Farm-fresh favorites in town |

Farm-fresh favorites in town

Susan Wood, Tribune staff writer

South Lake Tahoe farmers’ markets open Tuesday with a plethora of produce, after a wet and wild April almost made a major dent in the harvests.

El Dorado County Certified Farmers’ Markets President Jim Coalwell said the crops growing above 2,000 feet in elevation were affected by the cold weather.

“It turned out to be a mess. We got too much rain, and it didn’t warm up. Many of the crops bloomed, then we got those cold temperatures,” said Coalwell, a Placerville grower who brings peaches and cherries among other produce to the American Legion Hall off Highway 50. He scrambled to get a new round of growers at lower elevations such as Stockton and Modesto.

Strawberries — which thrive in warmer, dry conditions — are coming from Watsonville.

“I’m glad I have a big list of growers,” he said. “So even though we had the wet spring, we have the same number of crops. I don’t think anyone will notice a lack thereof.”

Beyond new growers, Coalwell has added Andrae Baking, an Amador City baker who plans to bring cheese and french bread to the Legion Hall from 8 a.m. to 1 p.m. on Tuesday. The farmers’ markets on Kahle Drive will open up June 6 with the same time schedule.

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“That should be a really good addition to that market,” Coalwell said of the bakery.

For fish lovers, a Bodega Bay fisherman will sell fresh salmon.

The market space has filled up at the popular Legion Hall location, Coalwell said. Many of the customers’ old favorite sellers have returned with their goods, including the Tahoe House’s seasonings, Mitchell Sisters’ jam, Gold Rush Kettlekorn and Alpen Sierra’s organic coffee.

African basket weavers called Jones/Baskets based in Calaveras County are also preparing to bring their goods again this season. Linda Jones makes the baskets with her four sisters. Her husband, Doug, helps sell the baskets at crafts fairs and other farmers’ markets.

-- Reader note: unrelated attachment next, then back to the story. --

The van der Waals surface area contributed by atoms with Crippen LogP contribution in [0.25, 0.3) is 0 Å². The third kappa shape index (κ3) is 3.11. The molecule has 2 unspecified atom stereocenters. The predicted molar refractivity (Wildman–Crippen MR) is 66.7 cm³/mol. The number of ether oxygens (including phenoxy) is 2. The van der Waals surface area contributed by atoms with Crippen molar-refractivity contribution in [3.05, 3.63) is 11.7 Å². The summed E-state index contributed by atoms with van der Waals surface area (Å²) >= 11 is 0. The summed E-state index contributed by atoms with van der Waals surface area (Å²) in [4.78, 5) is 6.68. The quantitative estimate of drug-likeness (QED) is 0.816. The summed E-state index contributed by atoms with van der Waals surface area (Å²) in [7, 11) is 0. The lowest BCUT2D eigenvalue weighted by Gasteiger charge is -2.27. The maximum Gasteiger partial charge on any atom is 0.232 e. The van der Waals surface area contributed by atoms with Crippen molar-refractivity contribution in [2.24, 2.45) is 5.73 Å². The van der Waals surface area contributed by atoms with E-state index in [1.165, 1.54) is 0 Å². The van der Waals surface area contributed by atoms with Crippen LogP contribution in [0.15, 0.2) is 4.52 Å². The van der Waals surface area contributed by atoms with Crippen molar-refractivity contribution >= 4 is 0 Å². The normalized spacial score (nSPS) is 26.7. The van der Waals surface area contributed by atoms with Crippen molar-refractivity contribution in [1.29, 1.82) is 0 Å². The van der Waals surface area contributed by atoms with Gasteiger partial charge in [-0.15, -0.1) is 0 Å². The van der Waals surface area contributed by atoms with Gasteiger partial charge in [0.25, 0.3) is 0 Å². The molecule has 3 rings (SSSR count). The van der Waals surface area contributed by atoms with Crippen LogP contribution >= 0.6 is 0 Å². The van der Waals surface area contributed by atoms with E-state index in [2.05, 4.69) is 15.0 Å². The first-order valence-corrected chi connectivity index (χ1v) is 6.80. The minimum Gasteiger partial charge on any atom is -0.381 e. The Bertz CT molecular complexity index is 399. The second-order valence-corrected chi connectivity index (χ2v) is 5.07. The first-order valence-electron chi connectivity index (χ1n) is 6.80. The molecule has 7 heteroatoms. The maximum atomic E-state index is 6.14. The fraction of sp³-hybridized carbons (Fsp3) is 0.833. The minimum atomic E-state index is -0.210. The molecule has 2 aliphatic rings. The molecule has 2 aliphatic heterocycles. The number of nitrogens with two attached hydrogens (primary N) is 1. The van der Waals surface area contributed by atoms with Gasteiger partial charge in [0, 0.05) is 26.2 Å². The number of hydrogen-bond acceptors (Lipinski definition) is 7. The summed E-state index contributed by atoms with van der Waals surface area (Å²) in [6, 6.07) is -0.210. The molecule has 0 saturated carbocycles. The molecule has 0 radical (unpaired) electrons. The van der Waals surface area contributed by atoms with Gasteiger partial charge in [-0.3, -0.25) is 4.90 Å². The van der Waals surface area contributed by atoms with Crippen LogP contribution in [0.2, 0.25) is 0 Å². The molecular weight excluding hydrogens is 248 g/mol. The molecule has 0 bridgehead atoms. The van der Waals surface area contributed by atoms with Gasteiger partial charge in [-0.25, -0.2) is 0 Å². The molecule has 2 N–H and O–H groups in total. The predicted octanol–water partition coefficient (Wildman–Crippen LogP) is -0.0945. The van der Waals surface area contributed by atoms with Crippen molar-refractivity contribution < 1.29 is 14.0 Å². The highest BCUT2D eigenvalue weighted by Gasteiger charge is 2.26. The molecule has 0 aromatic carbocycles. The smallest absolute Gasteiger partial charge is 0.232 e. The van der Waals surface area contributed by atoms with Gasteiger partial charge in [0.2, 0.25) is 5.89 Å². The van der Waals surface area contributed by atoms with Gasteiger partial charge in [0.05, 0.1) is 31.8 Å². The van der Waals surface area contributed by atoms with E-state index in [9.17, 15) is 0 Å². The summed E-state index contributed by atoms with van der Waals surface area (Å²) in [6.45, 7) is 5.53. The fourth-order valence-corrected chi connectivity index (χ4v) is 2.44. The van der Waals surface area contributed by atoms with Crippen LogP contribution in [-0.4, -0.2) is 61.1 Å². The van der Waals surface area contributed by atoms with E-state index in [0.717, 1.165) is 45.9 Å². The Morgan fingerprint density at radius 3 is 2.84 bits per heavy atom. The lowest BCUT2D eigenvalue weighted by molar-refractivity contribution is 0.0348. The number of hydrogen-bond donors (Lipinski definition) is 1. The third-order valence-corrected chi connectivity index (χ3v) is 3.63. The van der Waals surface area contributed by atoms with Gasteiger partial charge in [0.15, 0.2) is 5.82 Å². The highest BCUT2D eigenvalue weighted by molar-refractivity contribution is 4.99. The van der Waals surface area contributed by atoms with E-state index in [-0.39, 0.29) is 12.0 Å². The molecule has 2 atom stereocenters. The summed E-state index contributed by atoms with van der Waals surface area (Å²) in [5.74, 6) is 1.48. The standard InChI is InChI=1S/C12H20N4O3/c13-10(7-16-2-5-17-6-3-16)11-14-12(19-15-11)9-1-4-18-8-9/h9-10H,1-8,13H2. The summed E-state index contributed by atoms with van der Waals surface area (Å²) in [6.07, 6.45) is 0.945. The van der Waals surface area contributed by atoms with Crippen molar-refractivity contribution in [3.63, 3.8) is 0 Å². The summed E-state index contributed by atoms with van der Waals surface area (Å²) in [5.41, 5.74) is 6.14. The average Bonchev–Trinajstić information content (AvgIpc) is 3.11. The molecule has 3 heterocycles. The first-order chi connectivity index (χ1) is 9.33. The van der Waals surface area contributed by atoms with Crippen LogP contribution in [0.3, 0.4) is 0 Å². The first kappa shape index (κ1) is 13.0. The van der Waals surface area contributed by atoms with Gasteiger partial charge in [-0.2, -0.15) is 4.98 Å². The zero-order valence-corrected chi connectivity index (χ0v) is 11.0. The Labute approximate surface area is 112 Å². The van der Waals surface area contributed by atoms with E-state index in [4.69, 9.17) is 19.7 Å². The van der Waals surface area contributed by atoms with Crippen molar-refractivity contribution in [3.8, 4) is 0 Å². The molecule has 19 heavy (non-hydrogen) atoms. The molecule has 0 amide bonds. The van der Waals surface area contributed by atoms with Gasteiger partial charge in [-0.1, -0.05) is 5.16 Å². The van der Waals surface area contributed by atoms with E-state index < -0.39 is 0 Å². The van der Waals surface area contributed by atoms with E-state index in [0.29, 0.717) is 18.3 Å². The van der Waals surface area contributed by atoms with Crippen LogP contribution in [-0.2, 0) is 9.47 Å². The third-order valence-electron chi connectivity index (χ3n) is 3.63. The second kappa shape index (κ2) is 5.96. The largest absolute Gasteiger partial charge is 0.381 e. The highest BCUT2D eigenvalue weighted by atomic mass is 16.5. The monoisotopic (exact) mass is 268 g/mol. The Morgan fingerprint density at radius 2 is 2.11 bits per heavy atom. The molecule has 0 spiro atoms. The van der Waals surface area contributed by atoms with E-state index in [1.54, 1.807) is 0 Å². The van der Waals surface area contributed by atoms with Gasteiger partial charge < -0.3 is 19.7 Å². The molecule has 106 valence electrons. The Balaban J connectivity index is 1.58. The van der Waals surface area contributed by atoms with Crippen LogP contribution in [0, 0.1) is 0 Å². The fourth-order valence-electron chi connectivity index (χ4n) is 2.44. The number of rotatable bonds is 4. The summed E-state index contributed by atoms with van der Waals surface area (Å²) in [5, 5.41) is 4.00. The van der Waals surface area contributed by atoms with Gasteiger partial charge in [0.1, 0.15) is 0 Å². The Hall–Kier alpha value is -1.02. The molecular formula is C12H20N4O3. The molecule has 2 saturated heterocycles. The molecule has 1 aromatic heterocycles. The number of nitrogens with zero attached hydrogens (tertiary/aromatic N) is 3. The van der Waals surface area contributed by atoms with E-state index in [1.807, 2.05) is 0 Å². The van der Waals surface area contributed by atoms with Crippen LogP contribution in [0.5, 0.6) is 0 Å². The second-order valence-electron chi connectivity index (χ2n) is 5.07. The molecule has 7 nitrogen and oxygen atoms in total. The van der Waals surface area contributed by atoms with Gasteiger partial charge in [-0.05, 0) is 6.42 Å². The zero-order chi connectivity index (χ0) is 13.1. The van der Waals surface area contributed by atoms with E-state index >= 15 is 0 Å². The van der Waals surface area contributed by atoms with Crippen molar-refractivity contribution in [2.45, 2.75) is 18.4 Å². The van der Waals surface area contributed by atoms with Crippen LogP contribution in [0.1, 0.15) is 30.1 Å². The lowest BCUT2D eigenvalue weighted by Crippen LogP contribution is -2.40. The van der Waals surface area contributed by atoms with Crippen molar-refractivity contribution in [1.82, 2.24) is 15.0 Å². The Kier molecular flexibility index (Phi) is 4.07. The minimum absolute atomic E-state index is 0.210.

“People use them for shop baskets,” Coalwell said.

The markets’ organizer remains interested in getting a winery to sell its goods at the Legion Hall site, following a 3-year-old California law that allows for the practice.

Coalwell points to the location as an ideal setting for wine tasting.

“I think it’ll happen. It’s just that a lot of them don’t see (the opportunity). If they see the setup, they’ll go for it,” he said.

Some El Dorado County wineries have expressed interest, but they believe they don’t have the staff to make the trips productive.

Almost 30 vendors are set to display their wares at the Legion Hall post, with about a dozen vendors expected to come out at the Kahle Community Center.

Low-income residents and seniors seeking relief may use vouchers through the U.S. Department of Agriculture’s program that helps them buy nutritious food. The USDA’s Senior Farmers’ Markets Nutrition Pilot Program — spun out of the federal Women, Infant and Children food service — awards $15 million in grants in 31 states to pay for 60,000 coupons doled out nationwide. With California as one of the states, the South Lake Tahoe Senior Center will receive its coupons next month. The program fills in a gap because many farmers’ markets don’t accept food stamps, leaving poor Americans with fewer ways to get fresh food.

— Susan Wood can be reached at (530) 542-8009 or via e-mail at